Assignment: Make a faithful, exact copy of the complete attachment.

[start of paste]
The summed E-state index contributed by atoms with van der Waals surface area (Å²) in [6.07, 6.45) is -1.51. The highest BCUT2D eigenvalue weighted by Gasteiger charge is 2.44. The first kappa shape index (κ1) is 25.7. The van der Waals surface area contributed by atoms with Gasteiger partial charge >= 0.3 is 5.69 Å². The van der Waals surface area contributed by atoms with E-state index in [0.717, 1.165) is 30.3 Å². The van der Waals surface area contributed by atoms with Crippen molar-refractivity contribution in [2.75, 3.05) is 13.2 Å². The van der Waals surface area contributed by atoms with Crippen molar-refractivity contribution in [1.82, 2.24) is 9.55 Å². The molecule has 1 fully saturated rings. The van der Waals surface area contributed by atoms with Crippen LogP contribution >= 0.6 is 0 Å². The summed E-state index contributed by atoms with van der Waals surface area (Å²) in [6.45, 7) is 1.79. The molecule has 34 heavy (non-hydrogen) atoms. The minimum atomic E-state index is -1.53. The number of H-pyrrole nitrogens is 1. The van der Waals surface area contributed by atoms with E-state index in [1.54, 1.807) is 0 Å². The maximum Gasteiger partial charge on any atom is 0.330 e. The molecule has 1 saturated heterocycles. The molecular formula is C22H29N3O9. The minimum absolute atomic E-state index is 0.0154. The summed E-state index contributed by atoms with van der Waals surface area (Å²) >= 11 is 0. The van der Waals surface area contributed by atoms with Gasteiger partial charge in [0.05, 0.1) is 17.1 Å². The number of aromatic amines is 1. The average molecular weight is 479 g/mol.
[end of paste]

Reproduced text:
The summed E-state index contributed by atoms with van der Waals surface area (Å²) in [6.07, 6.45) is -1.51. The highest BCUT2D eigenvalue weighted by Gasteiger charge is 2.44. The first kappa shape index (κ1) is 25.7. The van der Waals surface area contributed by atoms with Gasteiger partial charge >= 0.3 is 5.69 Å². The van der Waals surface area contributed by atoms with E-state index in [0.717, 1.165) is 30.3 Å². The van der Waals surface area contributed by atoms with Crippen molar-refractivity contribution in [2.75, 3.05) is 13.2 Å². The van der Waals surface area contributed by atoms with Crippen molar-refractivity contribution in [1.82, 2.24) is 9.55 Å². The molecule has 1 fully saturated rings. The van der Waals surface area contributed by atoms with Crippen LogP contribution >= 0.6 is 0 Å². The summed E-state index contributed by atoms with van der Waals surface area (Å²) in [6.45, 7) is 1.79. The molecule has 34 heavy (non-hydrogen) atoms. The minimum atomic E-state index is -1.53. The number of H-pyrrole nitrogens is 1. The van der Waals surface area contributed by atoms with E-state index in [1.54, 1.807) is 0 Å². The maximum Gasteiger partial charge on any atom is 0.330 e. The molecule has 1 saturated heterocycles. The molecular formula is C22H29N3O9. The minimum absolute atomic E-state index is 0.0154. The summed E-state index contributed by atoms with van der Waals surface area (Å²) >= 11 is 0. The van der Waals surface area contributed by atoms with Gasteiger partial charge in [0.05, 0.1) is 17.1 Å². The number of aromatic amines is 1. The average molecular weight is 479 g/mol.